The Anglican Newman is clearly on show in this quote. Indeed, even after becoming a Catholic he retained his false opinion that the pope is only infallible when the faithful peacefully receive his teaching, confirming it by that reception. It wasn't until papal infallibility was actually defined in 1870, against his own will and despite quite some effort on his part behind the scenes, that he altered his mind to conform with the truth. So he was completely unsound on ecclesiology and especially on truths related to the magisterium and how it operates, and its relation to the faithful.

The bishops as a body didn't fail because their head didn't fail - the Bishop of Rome. He is the lynchpin of episcopal action and unity. This truth needs to be seared on the mind. Read the history of some general councils and see how in many cases a council would vote some doctrinal point in the majority and then the pope wouldn't confirm it and it would be abandoned. Sometimes huge chunks of a council would be discarded in this way. Constance passed masses of material that was afterwards regarded as worthless precisely because Martin V declined to confirm it. The same thing happened on several occasions in the East.

Quote:
Again, if the body of Bishops, who retained physical possession of their Sees, failed in their profession of faith, wouldn't it have appeared to those living at the time that the unity of profession of faith, infallibility of truth, and infallibility of safety ceased?

Not while Rome stood firm, which she always did.

Quote:
But let’s not forget that the head of the Church of Rome during the Arian crisis sided with the Arians, at least for a time. He even went so far as to place his signature on a semi-Arian document, which must have caused a lot of confusion for the faithful at the time. Now, since it was within the realm of possibility for Liberius to sign a semi-Arian document, was it also possible for him to sign two semi-heretical documents, or a dozen, or perhaps 16? If it is within the realm of possibility for a Pope to sign one seemingly heretical document, it is also possible for him to sign many more, as long as he was not engaging Papal Infallibility by attempting to define a dogma and bind the entire Church.

Just examine the facts and see what you get. On the hypothesis that Liberius signed the Creed of Sirmium, which hypothesis Bellarmine says that the Roman clergy adopted as true, he ceased being pope. The Roman clergy then elected a new pope, St. Felix II. On the hypothesis that Liberius didn't sign the false creed, which hypothesis that seems overwhelmingly demonstrated by later historical effort, the problem evaporates.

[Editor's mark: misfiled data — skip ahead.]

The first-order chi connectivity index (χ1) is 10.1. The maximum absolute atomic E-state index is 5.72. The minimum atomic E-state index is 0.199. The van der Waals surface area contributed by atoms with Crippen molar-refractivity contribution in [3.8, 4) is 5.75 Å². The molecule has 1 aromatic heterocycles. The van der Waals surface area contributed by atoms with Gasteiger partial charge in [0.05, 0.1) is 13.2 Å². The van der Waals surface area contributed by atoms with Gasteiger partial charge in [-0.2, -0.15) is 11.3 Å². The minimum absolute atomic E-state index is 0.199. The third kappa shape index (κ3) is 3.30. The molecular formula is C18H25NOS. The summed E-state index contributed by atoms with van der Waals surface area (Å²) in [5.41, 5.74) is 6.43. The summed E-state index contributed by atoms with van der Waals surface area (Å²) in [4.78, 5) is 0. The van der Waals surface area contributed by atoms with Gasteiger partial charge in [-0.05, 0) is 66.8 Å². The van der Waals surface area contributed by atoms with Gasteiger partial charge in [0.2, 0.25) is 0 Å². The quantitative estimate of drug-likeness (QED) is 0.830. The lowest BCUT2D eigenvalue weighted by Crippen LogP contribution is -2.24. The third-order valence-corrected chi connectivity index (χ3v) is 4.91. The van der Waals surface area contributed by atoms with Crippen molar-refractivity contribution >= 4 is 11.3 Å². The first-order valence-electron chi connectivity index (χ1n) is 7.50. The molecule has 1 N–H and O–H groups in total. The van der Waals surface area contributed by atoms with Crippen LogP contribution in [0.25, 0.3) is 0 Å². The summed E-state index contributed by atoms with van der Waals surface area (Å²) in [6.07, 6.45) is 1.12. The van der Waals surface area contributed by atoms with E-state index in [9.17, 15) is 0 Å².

Either way, Rome couldn't defect, only individual men could - which of course many of the bishops did and possibly (but it's unlikely) Pope Liberius did. The fixed point in all Catholic views of the facts, however, is that the See of Rome remained untarnished by error. This was the view of Liberius's most devoted supporters, and it was the view of his most determined Catholic opponents (i.e. the Roman clergy when they believed he had apostatised).

All traditional Catholics already reject "rome" as our proximate rule of faith. We're no more taught by Benedict than we are by the Archlayman of Canterbury. It isn't a question of whether "rome" can be trusted - we're all agreed on that - it is a question of explaining in accurate theological terms what has actually happened.

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Mon Oct 24, 2011 12:09 am
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New post Re: Strongest arguments against sedevacantism
James Francis wrote:
Doesn't this mean, for example that the hierarchy must be a constant feature of the Church?

Yes, it does.

Quote:
Do you know of any bishops both: a)validly ordained (on the assumption that the new rite of ordination is invalid) and b) not heretical by virtue of buying into VII and the subsequent 'magisterium'? Just looking around Australia I couldn't feel ever so confident of finding such a bishop. Do you know any?


No. I suggest you read these threads: http://www.strobertbellarmine.net/viewtopic.php?p=4349 and http://www.strobertbellarmine.net/viewt ... ?f=2&t=983

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Mon Oct 24, 2011 12:20 am
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New post Re: Strongest arguments against sedevacantism
John Lane wrote:
Dear RJS,

It's late here and I have to go to bed, but a couple of points, one of which I was going to make even before you quoted Newman, because I expected him to come up.